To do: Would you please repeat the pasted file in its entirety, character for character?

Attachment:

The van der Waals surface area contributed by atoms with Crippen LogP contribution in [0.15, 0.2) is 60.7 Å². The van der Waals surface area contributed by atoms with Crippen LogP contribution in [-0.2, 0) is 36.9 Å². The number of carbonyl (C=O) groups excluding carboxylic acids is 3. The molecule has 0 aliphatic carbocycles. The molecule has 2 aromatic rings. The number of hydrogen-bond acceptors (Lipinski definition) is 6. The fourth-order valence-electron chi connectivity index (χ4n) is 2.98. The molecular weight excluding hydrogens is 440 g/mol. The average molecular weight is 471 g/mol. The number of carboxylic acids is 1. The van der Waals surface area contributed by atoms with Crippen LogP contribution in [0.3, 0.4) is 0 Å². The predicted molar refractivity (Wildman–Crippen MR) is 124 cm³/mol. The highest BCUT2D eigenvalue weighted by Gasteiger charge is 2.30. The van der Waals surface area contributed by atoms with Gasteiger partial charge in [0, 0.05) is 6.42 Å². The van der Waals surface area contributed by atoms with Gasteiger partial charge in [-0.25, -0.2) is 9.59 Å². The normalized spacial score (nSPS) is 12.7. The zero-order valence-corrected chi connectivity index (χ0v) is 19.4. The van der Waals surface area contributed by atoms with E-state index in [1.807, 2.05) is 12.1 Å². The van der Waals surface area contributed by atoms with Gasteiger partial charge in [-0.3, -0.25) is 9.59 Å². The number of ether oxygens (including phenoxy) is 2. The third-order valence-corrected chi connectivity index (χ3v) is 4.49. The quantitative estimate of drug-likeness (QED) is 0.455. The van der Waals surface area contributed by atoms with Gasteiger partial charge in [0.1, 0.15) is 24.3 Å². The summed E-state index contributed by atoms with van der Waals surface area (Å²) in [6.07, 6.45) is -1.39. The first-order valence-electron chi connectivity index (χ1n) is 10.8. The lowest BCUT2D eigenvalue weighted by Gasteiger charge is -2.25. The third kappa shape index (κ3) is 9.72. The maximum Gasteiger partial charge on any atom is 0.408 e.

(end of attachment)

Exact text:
The van der Waals surface area contributed by atoms with Crippen LogP contribution in [0.15, 0.2) is 60.7 Å². The van der Waals surface area contributed by atoms with Crippen LogP contribution in [-0.2, 0) is 36.9 Å². The number of carbonyl (C=O) groups excluding carboxylic acids is 3. The molecule has 0 aliphatic carbocycles. The molecule has 2 aromatic rings. The number of hydrogen-bond acceptors (Lipinski definition) is 6. The fourth-order valence-electron chi connectivity index (χ4n) is 2.98. The molecular weight excluding hydrogens is 440 g/mol. The average molecular weight is 471 g/mol. The number of carboxylic acids is 1. The van der Waals surface area contributed by atoms with Crippen LogP contribution in [0.3, 0.4) is 0 Å². The predicted molar refractivity (Wildman–Crippen MR) is 124 cm³/mol. The highest BCUT2D eigenvalue weighted by Gasteiger charge is 2.30. The van der Waals surface area contributed by atoms with Gasteiger partial charge in [0, 0.05) is 6.42 Å². The van der Waals surface area contributed by atoms with Gasteiger partial charge in [-0.25, -0.2) is 9.59 Å². The normalized spacial score (nSPS) is 12.7. The zero-order valence-corrected chi connectivity index (χ0v) is 19.4. The van der Waals surface area contributed by atoms with E-state index in [1.807, 2.05) is 12.1 Å². The van der Waals surface area contributed by atoms with Gasteiger partial charge in [-0.3, -0.25) is 9.59 Å². The number of ether oxygens (including phenoxy) is 2. The third-order valence-corrected chi connectivity index (χ3v) is 4.49. The quantitative estimate of drug-likeness (QED) is 0.455. The van der Waals surface area contributed by atoms with Gasteiger partial charge in [0.1, 0.15) is 24.3 Å². The summed E-state index contributed by atoms with van der Waals surface area (Å²) in [6.07, 6.45) is -1.39. The first-order valence-electron chi connectivity index (χ1n) is 10.8. The lowest BCUT2D eigenvalue weighted by Gasteiger charge is -2.25. The third kappa shape index (κ3) is 9.72. The maximum Gasteiger partial charge on any atom is 0.408 e.